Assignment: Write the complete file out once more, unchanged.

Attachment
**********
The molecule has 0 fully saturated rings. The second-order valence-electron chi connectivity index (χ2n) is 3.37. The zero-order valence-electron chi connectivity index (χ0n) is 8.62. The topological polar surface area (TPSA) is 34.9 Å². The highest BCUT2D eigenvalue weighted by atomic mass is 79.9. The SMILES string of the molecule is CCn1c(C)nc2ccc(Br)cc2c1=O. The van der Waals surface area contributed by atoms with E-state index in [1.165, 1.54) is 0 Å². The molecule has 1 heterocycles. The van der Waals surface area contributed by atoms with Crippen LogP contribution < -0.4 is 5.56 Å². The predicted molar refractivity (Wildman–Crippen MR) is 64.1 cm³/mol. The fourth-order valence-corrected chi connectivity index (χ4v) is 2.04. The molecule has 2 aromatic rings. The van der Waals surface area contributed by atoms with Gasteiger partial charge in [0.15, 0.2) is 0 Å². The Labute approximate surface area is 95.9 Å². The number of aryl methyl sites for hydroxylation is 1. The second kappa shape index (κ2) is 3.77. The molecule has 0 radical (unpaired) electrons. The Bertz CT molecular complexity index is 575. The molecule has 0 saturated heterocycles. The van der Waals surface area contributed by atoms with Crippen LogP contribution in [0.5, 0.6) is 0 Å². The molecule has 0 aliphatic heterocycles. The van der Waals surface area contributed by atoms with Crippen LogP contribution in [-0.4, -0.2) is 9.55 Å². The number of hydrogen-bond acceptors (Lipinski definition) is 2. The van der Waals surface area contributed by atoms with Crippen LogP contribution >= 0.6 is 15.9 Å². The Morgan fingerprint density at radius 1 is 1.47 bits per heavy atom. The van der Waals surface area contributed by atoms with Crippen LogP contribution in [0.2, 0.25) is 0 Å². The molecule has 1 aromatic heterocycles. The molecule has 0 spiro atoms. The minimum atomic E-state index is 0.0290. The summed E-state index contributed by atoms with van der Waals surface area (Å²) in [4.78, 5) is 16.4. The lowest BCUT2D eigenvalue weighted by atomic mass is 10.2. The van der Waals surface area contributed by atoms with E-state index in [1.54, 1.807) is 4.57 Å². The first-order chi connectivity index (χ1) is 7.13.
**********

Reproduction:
The molecule has 0 fully saturated rings. The second-order valence-electron chi connectivity index (χ2n) is 3.37. The zero-order valence-electron chi connectivity index (χ0n) is 8.62. The topological polar surface area (TPSA) is 34.9 Å². The highest BCUT2D eigenvalue weighted by atomic mass is 79.9. The SMILES string of the molecule is CCn1c(C)nc2ccc(Br)cc2c1=O. The van der Waals surface area contributed by atoms with E-state index in [1.165, 1.54) is 0 Å². The molecule has 1 heterocycles. The van der Waals surface area contributed by atoms with Crippen LogP contribution < -0.4 is 5.56 Å². The predicted molar refractivity (Wildman–Crippen MR) is 64.1 cm³/mol. The fourth-order valence-corrected chi connectivity index (χ4v) is 2.04. The molecule has 2 aromatic rings. The van der Waals surface area contributed by atoms with Gasteiger partial charge in [0.15, 0.2) is 0 Å². The Labute approximate surface area is 95.9 Å². The number of aryl methyl sites for hydroxylation is 1. The second kappa shape index (κ2) is 3.77. The molecule has 0 radical (unpaired) electrons. The Bertz CT molecular complexity index is 575. The molecule has 0 saturated heterocycles. The van der Waals surface area contributed by atoms with Crippen LogP contribution in [0.5, 0.6) is 0 Å². The molecule has 0 aliphatic heterocycles. The van der Waals surface area contributed by atoms with Crippen LogP contribution in [-0.4, -0.2) is 9.55 Å². The number of hydrogen-bond acceptors (Lipinski definition) is 2. The van der Waals surface area contributed by atoms with Crippen LogP contribution >= 0.6 is 15.9 Å². The Morgan fingerprint density at radius 1 is 1.47 bits per heavy atom. The van der Waals surface area contributed by atoms with Crippen LogP contribution in [0.2, 0.25) is 0 Å². The molecule has 1 aromatic heterocycles. The molecule has 0 spiro atoms. The minimum atomic E-state index is 0.0290. The summed E-state index contributed by atoms with van der Waals surface area (Å²) in [4.78, 5) is 16.4. The lowest BCUT2D eigenvalue weighted by atomic mass is 10.2. The van der Waals surface area contributed by atoms with E-state index in [1.54, 1.807) is 4.57 Å². The first-order chi connectivity index (χ1) is 7.13.